Similarly, respect encompasses many aspects of being an educator. It involves recognition and regard of others’ opinions, cultures, and beliefs. It also includes appreciation and valuing of property and of the environment.
Being respectful breaks down communication barriers and conflict. It allows children to explore their own cultures and form their own beliefs. It allows for a beginner’s mindset in which the educator sees each child as a newborn every day; a blank slate that is given many chances to learn and to make mistakes on a daily basis. It is an emulation worthy of imitation, creating a safe and positive space for young minds to flourish in.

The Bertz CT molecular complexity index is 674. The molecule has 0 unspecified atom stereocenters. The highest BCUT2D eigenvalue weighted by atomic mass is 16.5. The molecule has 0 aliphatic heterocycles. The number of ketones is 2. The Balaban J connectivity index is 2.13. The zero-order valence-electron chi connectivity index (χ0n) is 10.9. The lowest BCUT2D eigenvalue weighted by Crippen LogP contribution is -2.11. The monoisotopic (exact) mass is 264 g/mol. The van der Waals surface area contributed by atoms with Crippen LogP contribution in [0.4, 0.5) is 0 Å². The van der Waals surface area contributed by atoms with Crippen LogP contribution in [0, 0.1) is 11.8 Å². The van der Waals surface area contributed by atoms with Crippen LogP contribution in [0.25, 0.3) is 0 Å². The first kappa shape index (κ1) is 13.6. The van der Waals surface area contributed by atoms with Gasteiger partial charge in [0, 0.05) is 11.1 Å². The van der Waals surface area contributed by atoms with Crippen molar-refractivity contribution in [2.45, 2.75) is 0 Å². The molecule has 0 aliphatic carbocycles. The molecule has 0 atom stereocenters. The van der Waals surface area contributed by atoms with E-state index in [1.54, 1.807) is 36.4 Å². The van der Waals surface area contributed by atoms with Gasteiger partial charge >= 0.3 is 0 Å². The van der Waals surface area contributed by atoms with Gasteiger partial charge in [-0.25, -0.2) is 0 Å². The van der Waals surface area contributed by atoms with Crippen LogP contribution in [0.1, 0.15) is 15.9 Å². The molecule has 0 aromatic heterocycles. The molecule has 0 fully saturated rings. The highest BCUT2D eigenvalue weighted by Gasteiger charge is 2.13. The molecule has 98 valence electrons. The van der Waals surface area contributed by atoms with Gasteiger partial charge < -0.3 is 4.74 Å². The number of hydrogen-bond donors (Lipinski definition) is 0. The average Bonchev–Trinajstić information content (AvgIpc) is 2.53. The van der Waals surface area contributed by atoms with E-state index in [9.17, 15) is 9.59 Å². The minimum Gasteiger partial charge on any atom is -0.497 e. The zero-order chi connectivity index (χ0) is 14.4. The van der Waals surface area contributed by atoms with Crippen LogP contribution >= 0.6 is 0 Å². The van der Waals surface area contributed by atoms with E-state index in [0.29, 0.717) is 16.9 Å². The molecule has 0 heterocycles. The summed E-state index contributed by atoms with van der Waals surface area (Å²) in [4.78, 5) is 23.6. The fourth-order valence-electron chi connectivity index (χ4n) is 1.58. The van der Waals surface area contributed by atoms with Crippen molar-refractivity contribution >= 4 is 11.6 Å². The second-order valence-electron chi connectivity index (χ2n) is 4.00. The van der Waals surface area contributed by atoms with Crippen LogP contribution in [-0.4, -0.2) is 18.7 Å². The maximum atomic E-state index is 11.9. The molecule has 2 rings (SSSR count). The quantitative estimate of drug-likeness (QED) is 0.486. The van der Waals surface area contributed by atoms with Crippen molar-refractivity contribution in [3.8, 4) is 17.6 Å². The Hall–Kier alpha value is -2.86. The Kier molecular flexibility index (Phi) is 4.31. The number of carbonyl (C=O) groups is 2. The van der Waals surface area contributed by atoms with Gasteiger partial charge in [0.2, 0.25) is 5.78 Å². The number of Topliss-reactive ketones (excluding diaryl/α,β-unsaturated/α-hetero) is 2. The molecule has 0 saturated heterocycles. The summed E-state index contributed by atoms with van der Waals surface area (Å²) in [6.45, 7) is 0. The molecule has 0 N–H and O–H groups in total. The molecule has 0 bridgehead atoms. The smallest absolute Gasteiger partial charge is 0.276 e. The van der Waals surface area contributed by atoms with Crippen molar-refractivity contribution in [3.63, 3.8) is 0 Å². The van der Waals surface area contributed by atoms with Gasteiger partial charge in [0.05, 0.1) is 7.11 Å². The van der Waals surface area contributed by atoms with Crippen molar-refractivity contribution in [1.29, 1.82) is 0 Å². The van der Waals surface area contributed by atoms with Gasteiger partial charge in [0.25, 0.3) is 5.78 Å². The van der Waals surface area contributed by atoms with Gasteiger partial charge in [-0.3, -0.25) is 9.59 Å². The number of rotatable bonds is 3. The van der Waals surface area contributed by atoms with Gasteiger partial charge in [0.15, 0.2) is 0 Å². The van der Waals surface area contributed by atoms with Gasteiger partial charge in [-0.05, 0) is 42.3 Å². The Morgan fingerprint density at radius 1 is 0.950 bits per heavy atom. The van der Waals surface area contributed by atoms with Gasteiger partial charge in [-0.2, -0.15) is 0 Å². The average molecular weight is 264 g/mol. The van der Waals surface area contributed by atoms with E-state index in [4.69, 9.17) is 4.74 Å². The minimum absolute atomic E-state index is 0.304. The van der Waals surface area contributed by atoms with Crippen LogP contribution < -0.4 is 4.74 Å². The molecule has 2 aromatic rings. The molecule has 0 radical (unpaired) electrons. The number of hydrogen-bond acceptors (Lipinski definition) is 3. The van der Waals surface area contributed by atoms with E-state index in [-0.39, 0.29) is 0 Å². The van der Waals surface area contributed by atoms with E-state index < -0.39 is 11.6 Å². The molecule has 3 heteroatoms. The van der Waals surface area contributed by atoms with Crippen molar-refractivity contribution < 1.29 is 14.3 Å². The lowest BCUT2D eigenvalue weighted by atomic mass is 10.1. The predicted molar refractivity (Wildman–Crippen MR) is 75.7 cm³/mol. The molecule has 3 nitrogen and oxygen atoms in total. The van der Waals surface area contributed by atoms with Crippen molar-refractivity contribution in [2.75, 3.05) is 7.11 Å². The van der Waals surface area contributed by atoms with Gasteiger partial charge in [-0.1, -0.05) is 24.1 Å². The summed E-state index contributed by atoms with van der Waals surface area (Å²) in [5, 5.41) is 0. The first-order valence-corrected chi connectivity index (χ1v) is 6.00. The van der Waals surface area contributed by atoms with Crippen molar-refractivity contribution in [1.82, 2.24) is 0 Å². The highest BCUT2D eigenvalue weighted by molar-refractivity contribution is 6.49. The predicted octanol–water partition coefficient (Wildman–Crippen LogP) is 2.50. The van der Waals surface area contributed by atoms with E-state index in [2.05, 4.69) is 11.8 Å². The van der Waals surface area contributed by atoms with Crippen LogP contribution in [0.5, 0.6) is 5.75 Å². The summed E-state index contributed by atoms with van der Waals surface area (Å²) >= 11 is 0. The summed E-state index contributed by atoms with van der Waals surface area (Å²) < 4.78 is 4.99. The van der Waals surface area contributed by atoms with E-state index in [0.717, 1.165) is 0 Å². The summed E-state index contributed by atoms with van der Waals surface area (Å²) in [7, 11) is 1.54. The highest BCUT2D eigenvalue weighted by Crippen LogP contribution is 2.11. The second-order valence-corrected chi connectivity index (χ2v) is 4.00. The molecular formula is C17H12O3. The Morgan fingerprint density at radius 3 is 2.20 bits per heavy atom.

Part B: Practical Strategies for the Application of the Two Inner Qualities I Value Most
Passion and respect are two inner qualities that I value most to be an effective Early Childhood Educator. Together, these two support in building up sensitive, responsive, and caring educators. Passionate educators enjoy learning and developing professionally, as well as teaching and facilitating children’s learning, while valuing respect gives them the ability to be flexible and open-minded, and to distinguish between personal needs and the children’s needs.